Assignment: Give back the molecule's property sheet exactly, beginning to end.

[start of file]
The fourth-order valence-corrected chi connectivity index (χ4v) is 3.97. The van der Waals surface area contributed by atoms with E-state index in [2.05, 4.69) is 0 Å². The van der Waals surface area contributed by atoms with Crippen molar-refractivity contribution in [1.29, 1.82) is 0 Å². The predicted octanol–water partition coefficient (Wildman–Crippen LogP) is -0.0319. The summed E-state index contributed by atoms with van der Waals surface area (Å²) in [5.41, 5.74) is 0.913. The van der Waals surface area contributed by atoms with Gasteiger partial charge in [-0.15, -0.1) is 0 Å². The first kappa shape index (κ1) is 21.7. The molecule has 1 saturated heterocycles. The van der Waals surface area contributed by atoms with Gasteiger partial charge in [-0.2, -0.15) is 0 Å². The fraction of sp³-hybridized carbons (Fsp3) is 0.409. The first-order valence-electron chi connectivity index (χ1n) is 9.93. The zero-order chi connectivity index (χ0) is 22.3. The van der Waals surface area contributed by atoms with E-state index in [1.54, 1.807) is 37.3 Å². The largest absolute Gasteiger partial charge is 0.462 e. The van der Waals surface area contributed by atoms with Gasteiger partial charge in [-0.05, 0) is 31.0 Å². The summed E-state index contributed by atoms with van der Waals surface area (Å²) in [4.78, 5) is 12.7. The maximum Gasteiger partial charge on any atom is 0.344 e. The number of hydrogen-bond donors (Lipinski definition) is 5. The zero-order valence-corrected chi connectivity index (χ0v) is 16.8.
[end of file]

The fourth-order valence-corrected chi connectivity index (χ4v) is 3.97. The van der Waals surface area contributed by atoms with E-state index in [2.05, 4.69) is 0 Å². The van der Waals surface area contributed by atoms with Crippen molar-refractivity contribution in [1.29, 1.82) is 0 Å². The predicted octanol–water partition coefficient (Wildman–Crippen LogP) is -0.0319. The summed E-state index contributed by atoms with van der Waals surface area (Å²) in [5.41, 5.74) is 0.913. The van der Waals surface area contributed by atoms with Gasteiger partial charge in [-0.15, -0.1) is 0 Å². The first kappa shape index (κ1) is 21.7. The molecule has 1 saturated heterocycles. The van der Waals surface area contributed by atoms with Gasteiger partial charge in [-0.2, -0.15) is 0 Å². The fraction of sp³-hybridized carbons (Fsp3) is 0.409. The first-order valence-electron chi connectivity index (χ1n) is 9.93. The zero-order chi connectivity index (χ0) is 22.3. The van der Waals surface area contributed by atoms with E-state index in [1.54, 1.807) is 37.3 Å². The largest absolute Gasteiger partial charge is 0.462 e. The van der Waals surface area contributed by atoms with Gasteiger partial charge in [-0.05, 0) is 31.0 Å². The summed E-state index contributed by atoms with van der Waals surface area (Å²) in [4.78, 5) is 12.7. The maximum Gasteiger partial charge on any atom is 0.344 e. The number of hydrogen-bond donors (Lipinski definition) is 5. The zero-order valence-corrected chi connectivity index (χ0v) is 16.8.